Cameron McWhirter: To Quote Thomas Jefferson, ‘I Never Actually Said That’

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Librarian Tracks Sayings Misattributed to Founding Father; ‘A Fine Spiced Pickle’

Cameron McWhirter writes: Thomas Jefferson once famously wrote, “All tyranny needs to gain a foothold is for people of good conscience to remain silent.”

[Also see Aldous Huxley and the Mendacious Memes of the Internet Age at National Review Online, by Charles C.W. Cooke]

Or did he? Numerous social movements attribute the quote to him. “The Complete Idiot’s Guide to U.S. Government and Politics” cites it in a discussion of American democracy. Actor Chuck Norris‘s 2010 treatise “Black Belt Patriotism: How to Reawaken America” uses it to urge conservatives to OB-VP466_BADQUO_BV_20121207000400become more involved in politics. It is even on T-shirts and decals.

“On a hot day in Virginia, I know nothing more comforting than a fine spiced pickle, brought up trout-like from the sparkling depths of the aromatic jar below the stairs of Aunt Sally’s cellar.”

–Never said by Thomas Jefferson

Yet the founding father and third U.S. president never wrote it or said it, insists Anna Berkes, a 33-year-old research librarian at the Jefferson Library at Monticello, his grand estate just outside Charlottesville, Va. Nor does he have any connection to many of the “Jeffersonian” quotes that politicians on both sides of the aisle have slung back and forth in recent years, she says.

“Winston Churchill had so many sayings misattributed to him that one academic gave the phenomenon a name: ‘Churchillian drift.'”

“People will see a quote and it appeals to an opinion that they have and if it has Jefferson’s name attached to it that gives it more weight,” she says. “He’s constantly being invoked by people when they are making arguments about politics and actually all sorts of topics.”

A spokeswoman for the Guide’s publisher said it was looking into the quote. Mr. Norris’s publicist didn’t respond to requests for comment.

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The Thomas Jefferson Memorial in Washington, D.C. A website lists bogus quotes attributed to the founding father. Bloomberg News

To counter what she calls rampant misattribution, Ms. Berkes is fighting the Internet with the Internet. She has set up a “Spurious Quotations” page on the Monticello website listing bogus quotes attributed to the founding father, a prolific writer and rhetorician who was the principal author of the Declaration of Independence.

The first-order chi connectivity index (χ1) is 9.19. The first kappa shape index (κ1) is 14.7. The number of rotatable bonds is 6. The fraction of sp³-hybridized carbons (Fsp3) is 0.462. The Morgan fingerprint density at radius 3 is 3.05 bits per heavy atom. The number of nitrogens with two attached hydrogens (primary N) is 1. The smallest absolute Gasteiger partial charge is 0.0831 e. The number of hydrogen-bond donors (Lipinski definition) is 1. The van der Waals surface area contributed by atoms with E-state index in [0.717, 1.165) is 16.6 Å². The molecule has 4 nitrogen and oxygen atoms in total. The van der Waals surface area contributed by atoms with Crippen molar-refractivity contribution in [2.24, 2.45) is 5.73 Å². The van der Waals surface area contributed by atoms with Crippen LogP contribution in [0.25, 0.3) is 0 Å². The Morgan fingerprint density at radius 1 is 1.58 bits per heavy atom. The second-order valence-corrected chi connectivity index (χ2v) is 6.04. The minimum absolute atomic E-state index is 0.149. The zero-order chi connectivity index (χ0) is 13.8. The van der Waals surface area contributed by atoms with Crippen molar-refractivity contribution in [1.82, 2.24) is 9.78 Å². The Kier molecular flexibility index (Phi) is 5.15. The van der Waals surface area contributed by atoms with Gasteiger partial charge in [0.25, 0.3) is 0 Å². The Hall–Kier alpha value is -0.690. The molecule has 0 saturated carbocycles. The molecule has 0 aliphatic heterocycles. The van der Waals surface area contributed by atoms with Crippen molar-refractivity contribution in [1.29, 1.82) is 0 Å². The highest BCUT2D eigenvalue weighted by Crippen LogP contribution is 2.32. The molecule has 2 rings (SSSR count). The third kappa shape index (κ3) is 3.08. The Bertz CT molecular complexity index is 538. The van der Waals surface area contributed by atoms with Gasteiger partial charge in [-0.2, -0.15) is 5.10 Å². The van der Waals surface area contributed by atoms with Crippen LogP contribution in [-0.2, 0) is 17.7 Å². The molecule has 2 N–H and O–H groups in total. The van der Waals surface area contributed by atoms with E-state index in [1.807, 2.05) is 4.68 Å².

“It’s a hopeless task. You would need an army of secretaries to reply to all these tweets. Twitter and Facebook have made it worse, because people glom onto these things and pass it on and there it goes.”

The fake quotes posted and dissected on Monticello.org include “My reading of history convinces me that most bad government has grown out of too much government.” In detailed footnotes, Ms. Berkes says it resembles a line Jefferson wrote in an 1807 letter: “History, in general, only informs us what 51BF9zMLqjL._SL250_bad government is.” But she can’t find that exact quotation in any of his writings.

[Check out Chuck’s bookBlack Belt Patriotism: How to Reawaken America” at Amazon.com]

Another that graces many epicurean websites: “On a hot day in Virginia, I know nothing more comforting than a fine spiced pickle, brought up trout-like from the sparkling depths of the aromatic jar below the stairs of Aunt Sally’s cellar.”

Jefferson never said that either, says Ms. Berkes. The earliest reference to the quote comes from a 1922 speech by a man extolling the benefits of pickles, she says.

“People will see a quote and it appeals to an opinion that they have and if it has Jefferson’s name attached to it that gives it more weight. He’s constantly being invoked by people when they are making arguments about politics and actually all sorts of topics.”

Jefferson is a “flypaper figure,” like Abraham Lincoln, Mark Twain, Winston Churchill and baseball player and manager Yogi Berra—larger-than-life figures who have fake or misattributed quotes stick to them all the time, says Ralph Keyes, an author of books about quotes wrongly credited to famous or historical figures. Read the rest of this entry »